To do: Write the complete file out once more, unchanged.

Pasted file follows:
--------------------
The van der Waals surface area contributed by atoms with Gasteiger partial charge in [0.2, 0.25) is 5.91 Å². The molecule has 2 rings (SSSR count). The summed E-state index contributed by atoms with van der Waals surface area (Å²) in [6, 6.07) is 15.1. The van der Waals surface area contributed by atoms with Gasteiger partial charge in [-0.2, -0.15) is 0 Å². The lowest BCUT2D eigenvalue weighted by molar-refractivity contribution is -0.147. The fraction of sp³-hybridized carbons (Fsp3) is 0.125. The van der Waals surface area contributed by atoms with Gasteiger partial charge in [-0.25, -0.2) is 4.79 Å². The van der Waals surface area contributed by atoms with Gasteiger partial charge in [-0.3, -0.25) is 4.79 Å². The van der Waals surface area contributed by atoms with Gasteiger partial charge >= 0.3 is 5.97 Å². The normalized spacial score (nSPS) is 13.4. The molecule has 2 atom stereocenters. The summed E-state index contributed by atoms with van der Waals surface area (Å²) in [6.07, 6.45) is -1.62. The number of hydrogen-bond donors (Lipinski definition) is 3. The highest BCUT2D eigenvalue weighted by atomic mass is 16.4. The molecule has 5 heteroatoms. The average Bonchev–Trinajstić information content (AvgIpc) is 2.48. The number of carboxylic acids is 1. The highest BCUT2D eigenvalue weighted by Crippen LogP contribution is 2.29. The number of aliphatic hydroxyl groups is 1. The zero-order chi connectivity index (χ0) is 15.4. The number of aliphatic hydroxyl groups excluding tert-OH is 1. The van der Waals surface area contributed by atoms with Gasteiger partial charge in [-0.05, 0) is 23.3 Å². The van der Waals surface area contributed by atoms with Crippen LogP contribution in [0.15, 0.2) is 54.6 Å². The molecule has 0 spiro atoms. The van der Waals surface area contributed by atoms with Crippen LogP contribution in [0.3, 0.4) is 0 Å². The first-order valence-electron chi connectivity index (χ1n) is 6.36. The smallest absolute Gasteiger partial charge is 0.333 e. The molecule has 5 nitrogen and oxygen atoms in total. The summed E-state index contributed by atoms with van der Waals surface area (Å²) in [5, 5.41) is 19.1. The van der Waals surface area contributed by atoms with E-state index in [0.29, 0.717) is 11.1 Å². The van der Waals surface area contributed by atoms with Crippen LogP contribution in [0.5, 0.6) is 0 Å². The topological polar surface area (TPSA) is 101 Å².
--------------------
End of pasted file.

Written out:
The van der Waals surface area contributed by atoms with Gasteiger partial charge in [0.2, 0.25) is 5.91 Å². The molecule has 2 rings (SSSR count). The summed E-state index contributed by atoms with van der Waals surface area (Å²) in [6, 6.07) is 15.1. The van der Waals surface area contributed by atoms with Gasteiger partial charge in [-0.2, -0.15) is 0 Å². The lowest BCUT2D eigenvalue weighted by molar-refractivity contribution is -0.147. The fraction of sp³-hybridized carbons (Fsp3) is 0.125. The van der Waals surface area contributed by atoms with Gasteiger partial charge in [-0.25, -0.2) is 4.79 Å². The van der Waals surface area contributed by atoms with Gasteiger partial charge in [-0.3, -0.25) is 4.79 Å². The van der Waals surface area contributed by atoms with Gasteiger partial charge >= 0.3 is 5.97 Å². The normalized spacial score (nSPS) is 13.4. The molecule has 2 atom stereocenters. The summed E-state index contributed by atoms with van der Waals surface area (Å²) in [6.07, 6.45) is -1.62. The number of hydrogen-bond donors (Lipinski definition) is 3. The highest BCUT2D eigenvalue weighted by atomic mass is 16.4. The molecule has 5 heteroatoms. The average Bonchev–Trinajstić information content (AvgIpc) is 2.48. The number of carboxylic acids is 1. The highest BCUT2D eigenvalue weighted by Crippen LogP contribution is 2.29. The number of aliphatic hydroxyl groups is 1. The zero-order chi connectivity index (χ0) is 15.4. The number of aliphatic hydroxyl groups excluding tert-OH is 1. The van der Waals surface area contributed by atoms with Gasteiger partial charge in [-0.05, 0) is 23.3 Å². The van der Waals surface area contributed by atoms with Crippen LogP contribution in [0.15, 0.2) is 54.6 Å². The molecule has 0 spiro atoms. The van der Waals surface area contributed by atoms with Crippen LogP contribution in [0.3, 0.4) is 0 Å². The first-order valence-electron chi connectivity index (χ1n) is 6.36. The smallest absolute Gasteiger partial charge is 0.333 e. The molecule has 5 nitrogen and oxygen atoms in total. The summed E-state index contributed by atoms with van der Waals surface area (Å²) in [5, 5.41) is 19.1. The van der Waals surface area contributed by atoms with E-state index in [0.29, 0.717) is 11.1 Å². The van der Waals surface area contributed by atoms with Crippen LogP contribution in [0.5, 0.6) is 0 Å². The topological polar surface area (TPSA) is 101 Å².